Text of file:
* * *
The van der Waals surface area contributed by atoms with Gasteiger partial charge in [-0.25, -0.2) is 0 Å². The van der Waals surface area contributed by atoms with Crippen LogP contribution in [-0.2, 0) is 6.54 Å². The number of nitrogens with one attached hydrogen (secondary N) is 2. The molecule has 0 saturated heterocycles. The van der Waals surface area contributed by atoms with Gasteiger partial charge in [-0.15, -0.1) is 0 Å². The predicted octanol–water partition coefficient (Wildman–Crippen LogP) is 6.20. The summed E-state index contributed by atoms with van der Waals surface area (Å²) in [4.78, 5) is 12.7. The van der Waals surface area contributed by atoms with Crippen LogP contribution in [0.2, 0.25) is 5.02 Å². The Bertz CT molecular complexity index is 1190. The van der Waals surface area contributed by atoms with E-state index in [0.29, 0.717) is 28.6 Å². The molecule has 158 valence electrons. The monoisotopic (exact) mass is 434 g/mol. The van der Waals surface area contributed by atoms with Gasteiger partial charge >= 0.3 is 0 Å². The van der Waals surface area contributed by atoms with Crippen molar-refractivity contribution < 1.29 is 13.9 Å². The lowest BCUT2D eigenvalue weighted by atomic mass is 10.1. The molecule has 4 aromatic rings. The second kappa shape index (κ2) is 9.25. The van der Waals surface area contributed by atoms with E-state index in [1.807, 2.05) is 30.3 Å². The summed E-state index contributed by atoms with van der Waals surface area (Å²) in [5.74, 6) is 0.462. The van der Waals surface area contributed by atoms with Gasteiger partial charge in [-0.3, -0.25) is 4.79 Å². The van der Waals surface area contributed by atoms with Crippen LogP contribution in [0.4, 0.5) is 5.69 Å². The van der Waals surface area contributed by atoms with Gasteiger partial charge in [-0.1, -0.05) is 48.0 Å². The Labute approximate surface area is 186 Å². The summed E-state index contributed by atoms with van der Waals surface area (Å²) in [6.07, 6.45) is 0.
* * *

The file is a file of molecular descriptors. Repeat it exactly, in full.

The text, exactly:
The van der Waals surface area contributed by atoms with Gasteiger partial charge in [-0.25, -0.2) is 0 Å². The van der Waals surface area contributed by atoms with Crippen LogP contribution in [-0.2, 0) is 6.54 Å². The number of nitrogens with one attached hydrogen (secondary N) is 2. The molecule has 0 saturated heterocycles. The van der Waals surface area contributed by atoms with Gasteiger partial charge in [-0.15, -0.1) is 0 Å². The predicted octanol–water partition coefficient (Wildman–Crippen LogP) is 6.20. The summed E-state index contributed by atoms with van der Waals surface area (Å²) in [4.78, 5) is 12.7. The van der Waals surface area contributed by atoms with Crippen LogP contribution in [0.2, 0.25) is 5.02 Å². The Bertz CT molecular complexity index is 1190. The van der Waals surface area contributed by atoms with E-state index in [0.29, 0.717) is 28.6 Å². The molecule has 158 valence electrons. The monoisotopic (exact) mass is 434 g/mol. The van der Waals surface area contributed by atoms with Gasteiger partial charge >= 0.3 is 0 Å². The van der Waals surface area contributed by atoms with Crippen molar-refractivity contribution < 1.29 is 13.9 Å². The lowest BCUT2D eigenvalue weighted by atomic mass is 10.1. The molecule has 4 aromatic rings. The second kappa shape index (κ2) is 9.25. The van der Waals surface area contributed by atoms with E-state index in [1.807, 2.05) is 30.3 Å². The summed E-state index contributed by atoms with van der Waals surface area (Å²) in [5.74, 6) is 0.462. The van der Waals surface area contributed by atoms with Gasteiger partial charge in [-0.3, -0.25) is 4.79 Å². The van der Waals surface area contributed by atoms with Crippen LogP contribution in [0.4, 0.5) is 5.69 Å². The van der Waals surface area contributed by atoms with Gasteiger partial charge in [-0.1, -0.05) is 48.0 Å². The Labute approximate surface area is 186 Å². The summed E-state index contributed by atoms with van der Waals surface area (Å²) in [6.07, 6.45) is 0.